Diana Al-Hadid: Liquid City

Diana Al-Hadid
Nolli's Orders, 2012
Steel, polymer gypsum, fiberglass, wood, foam, plaster, aluminum foil, and pigment
156 × 264 × 228 inches
Courtesy of the artist and Marianne Boesky Gallery

Diana Al-Hadid
Nolli's Orders, 2012
Steel, polymer gypsum, fiberglass, wood, foam, plaster, aluminum foil, and pigment
156 × 264 × 228 inches
Courtesy of the artist and Marianne Boesky Gallery

Diana Al-Hadid
Nolli's Orders (detail), 2012
Photo by Pasag Photography

Diana Al-Hadid
Mob Mentality, 2014
Polymer gypsum,  berglass, steel, plaster, gold leaf, and pigment
Private collection, New York
Photo courtesy of the artist and Marianne Boesky Gallery, New York.

Giambattista Nolli
Nuova pianta di Roma (detail), 1748

Friday, February 24, 2017Sunday, September 24, 2017

Diana Al-Hadid is fascinated by boundaries, where something begins and ends. How do we define a space—be it architectural, sculptural, or experiential? Drawing on a panoply of art-historical and scientific references, she explores the space between two-dimensional mark-making and three-dimensional sculpture, the imagined and the real, interior and exterior, belonging and alienation, the ruin and the yet-to-be-completed.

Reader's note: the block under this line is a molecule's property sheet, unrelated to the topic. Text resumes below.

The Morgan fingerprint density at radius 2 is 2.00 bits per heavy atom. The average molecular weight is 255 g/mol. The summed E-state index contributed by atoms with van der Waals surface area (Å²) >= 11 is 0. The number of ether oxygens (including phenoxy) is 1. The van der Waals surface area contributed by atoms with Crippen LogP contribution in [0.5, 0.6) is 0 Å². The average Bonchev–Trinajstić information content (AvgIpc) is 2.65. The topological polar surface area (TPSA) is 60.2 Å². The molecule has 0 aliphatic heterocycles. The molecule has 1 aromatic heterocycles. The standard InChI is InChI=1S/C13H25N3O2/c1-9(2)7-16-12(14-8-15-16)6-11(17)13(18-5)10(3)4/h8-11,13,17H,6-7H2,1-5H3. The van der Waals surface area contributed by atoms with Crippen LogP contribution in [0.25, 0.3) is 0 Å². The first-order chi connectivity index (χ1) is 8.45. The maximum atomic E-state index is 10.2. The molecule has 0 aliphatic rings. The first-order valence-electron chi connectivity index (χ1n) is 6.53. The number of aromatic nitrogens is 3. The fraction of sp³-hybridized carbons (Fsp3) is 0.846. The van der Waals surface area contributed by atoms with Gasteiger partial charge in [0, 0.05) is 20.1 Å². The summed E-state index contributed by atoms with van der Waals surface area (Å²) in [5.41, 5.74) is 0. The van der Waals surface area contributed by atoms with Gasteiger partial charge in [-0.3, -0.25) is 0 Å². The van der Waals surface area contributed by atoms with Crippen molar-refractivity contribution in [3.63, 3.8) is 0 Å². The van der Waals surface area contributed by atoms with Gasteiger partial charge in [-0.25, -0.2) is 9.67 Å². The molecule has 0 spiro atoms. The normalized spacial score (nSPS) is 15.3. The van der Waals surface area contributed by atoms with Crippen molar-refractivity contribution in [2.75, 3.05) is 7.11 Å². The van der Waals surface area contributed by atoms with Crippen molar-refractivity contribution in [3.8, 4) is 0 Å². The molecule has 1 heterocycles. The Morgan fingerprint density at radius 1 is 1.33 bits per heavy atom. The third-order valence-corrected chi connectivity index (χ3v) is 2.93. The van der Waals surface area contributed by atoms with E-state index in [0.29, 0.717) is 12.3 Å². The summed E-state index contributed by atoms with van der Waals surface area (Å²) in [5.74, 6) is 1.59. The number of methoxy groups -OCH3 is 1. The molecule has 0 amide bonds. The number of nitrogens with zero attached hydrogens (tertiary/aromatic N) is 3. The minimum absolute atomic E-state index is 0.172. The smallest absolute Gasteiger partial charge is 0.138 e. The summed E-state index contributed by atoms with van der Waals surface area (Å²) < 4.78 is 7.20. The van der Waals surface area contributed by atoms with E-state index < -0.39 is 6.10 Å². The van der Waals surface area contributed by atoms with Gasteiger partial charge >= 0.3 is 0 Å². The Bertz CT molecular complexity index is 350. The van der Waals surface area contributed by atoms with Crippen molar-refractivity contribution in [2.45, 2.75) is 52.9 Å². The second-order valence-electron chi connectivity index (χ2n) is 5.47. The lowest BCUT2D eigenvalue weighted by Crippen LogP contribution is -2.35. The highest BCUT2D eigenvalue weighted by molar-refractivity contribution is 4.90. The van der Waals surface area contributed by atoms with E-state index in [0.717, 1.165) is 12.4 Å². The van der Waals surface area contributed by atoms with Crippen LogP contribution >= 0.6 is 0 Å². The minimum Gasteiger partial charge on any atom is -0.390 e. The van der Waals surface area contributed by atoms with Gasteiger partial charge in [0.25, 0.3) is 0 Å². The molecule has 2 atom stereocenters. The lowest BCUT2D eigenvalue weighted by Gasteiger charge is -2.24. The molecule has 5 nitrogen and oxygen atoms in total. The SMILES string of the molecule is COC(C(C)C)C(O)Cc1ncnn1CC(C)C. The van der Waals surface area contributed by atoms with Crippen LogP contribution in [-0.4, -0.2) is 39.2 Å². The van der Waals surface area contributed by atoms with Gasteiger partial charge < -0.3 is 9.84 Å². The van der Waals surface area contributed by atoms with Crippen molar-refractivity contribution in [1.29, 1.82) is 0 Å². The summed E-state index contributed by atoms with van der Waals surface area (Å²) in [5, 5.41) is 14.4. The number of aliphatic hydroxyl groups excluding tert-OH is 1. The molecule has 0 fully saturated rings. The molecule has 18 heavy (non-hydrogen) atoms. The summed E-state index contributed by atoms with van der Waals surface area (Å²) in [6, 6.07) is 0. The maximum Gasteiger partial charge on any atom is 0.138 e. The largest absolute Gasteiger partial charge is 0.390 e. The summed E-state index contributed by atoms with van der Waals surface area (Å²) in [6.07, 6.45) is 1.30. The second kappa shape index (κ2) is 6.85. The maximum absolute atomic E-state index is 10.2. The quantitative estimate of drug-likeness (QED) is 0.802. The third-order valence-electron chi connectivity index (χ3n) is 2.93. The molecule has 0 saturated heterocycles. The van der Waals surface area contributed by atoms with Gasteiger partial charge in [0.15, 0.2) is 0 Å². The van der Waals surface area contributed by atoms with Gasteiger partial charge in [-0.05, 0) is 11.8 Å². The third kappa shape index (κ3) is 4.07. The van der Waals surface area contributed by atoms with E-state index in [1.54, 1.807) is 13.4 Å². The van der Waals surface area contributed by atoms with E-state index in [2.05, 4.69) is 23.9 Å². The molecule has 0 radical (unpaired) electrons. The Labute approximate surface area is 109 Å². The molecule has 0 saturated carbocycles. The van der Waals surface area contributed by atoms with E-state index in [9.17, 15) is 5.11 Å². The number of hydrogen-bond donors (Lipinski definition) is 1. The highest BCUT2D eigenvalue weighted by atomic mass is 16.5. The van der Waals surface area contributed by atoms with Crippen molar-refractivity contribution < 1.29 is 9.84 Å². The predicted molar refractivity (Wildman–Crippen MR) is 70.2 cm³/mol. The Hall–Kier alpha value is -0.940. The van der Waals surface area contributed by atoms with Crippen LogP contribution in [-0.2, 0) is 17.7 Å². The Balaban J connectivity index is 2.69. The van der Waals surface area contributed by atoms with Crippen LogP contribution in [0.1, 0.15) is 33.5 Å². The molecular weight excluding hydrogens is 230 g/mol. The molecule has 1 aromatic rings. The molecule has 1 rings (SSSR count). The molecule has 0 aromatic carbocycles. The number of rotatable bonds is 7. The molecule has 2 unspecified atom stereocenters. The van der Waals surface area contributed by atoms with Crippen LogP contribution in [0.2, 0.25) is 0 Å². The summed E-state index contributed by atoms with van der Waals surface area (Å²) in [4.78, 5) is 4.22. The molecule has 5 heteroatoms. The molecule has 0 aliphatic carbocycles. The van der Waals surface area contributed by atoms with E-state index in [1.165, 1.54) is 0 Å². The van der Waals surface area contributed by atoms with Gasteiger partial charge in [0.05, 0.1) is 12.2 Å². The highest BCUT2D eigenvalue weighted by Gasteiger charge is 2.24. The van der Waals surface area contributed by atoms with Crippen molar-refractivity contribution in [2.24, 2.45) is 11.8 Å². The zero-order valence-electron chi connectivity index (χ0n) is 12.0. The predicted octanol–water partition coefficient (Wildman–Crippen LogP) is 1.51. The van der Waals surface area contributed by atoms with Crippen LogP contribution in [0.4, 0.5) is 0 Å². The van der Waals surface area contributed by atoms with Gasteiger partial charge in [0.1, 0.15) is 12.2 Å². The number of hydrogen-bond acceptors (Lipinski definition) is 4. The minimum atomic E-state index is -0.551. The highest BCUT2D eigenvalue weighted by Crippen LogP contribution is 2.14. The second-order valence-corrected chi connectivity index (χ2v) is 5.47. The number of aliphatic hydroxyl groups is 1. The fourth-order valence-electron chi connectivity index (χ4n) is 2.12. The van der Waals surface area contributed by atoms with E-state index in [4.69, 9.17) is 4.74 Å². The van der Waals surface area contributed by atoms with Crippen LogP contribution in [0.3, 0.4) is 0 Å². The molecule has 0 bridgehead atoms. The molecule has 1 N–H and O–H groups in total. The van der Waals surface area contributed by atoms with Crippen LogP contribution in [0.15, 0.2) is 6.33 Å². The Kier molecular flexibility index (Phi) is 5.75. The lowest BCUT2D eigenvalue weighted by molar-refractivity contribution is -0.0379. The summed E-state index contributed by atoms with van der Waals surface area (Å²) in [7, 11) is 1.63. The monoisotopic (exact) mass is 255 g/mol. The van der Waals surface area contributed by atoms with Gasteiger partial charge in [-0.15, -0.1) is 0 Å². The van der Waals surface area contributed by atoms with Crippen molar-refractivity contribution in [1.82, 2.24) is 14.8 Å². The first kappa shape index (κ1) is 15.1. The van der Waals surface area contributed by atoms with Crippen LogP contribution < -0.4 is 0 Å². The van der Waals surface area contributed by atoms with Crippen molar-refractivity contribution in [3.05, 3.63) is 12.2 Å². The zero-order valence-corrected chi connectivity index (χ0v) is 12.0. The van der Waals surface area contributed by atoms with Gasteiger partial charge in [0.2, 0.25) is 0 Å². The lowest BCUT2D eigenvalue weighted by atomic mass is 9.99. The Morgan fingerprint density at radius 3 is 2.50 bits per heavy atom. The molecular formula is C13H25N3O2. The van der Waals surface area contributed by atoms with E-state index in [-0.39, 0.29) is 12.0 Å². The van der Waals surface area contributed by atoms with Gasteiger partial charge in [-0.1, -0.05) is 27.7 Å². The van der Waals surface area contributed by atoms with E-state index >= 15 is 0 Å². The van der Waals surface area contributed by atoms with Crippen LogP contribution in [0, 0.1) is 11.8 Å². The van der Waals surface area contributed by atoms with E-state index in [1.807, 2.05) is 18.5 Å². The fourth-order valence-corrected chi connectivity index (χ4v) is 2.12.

Al-Hadid’s monumental sculpture Nolli’s Orders (2012) will anchor SJMA’s central skylight gallery like a Bernini fountain in a Roman piazza. Throughout history, cities have been shaped by such sources of water. The title of Al-Hadid’s room-sized sculpture refers to Giambattista Nolli’s landmark 1748 map of Rome, which was the first map of its kind to show the public spaces of the city. Publically accessible buildings are shown as transparent; private structures are rendered as solid. With a distinctly contemporary sense of irresolution and uncertainty, Al-Hadid delves into the same interactions in Nolli’s Orders: void and solid, transparent and opaque, public and private, figure and ground.

Diana Al-Hadid: Liquid City unpacks the artist’s creative process by bringing together related works and primary source materials. For example, a reprinted folio of Nolli’s map and works on paper by old masters offer points of entry into the interwoven intricacies of Al-Hadid’s thinking. Avoiding literal translation, Al- Hadid radically takes visual elements from her source materials out of context by reassembling and then fusing them into new narratives. This interest in displacement stems in part from the artist’s own immigrant experience (she was born in Aleppo, Syria, and grew up in Ohio). However, the themes of uncertainty and the fragility of man-made structures—both physical and social—pervade facets of contemporary life across the globe.

Sponsored by the Myra Reinhard Family Foundation. Additional support has been provided by Tad and Jackson Freese and Wanda Kownacki.

Exhibition Brochure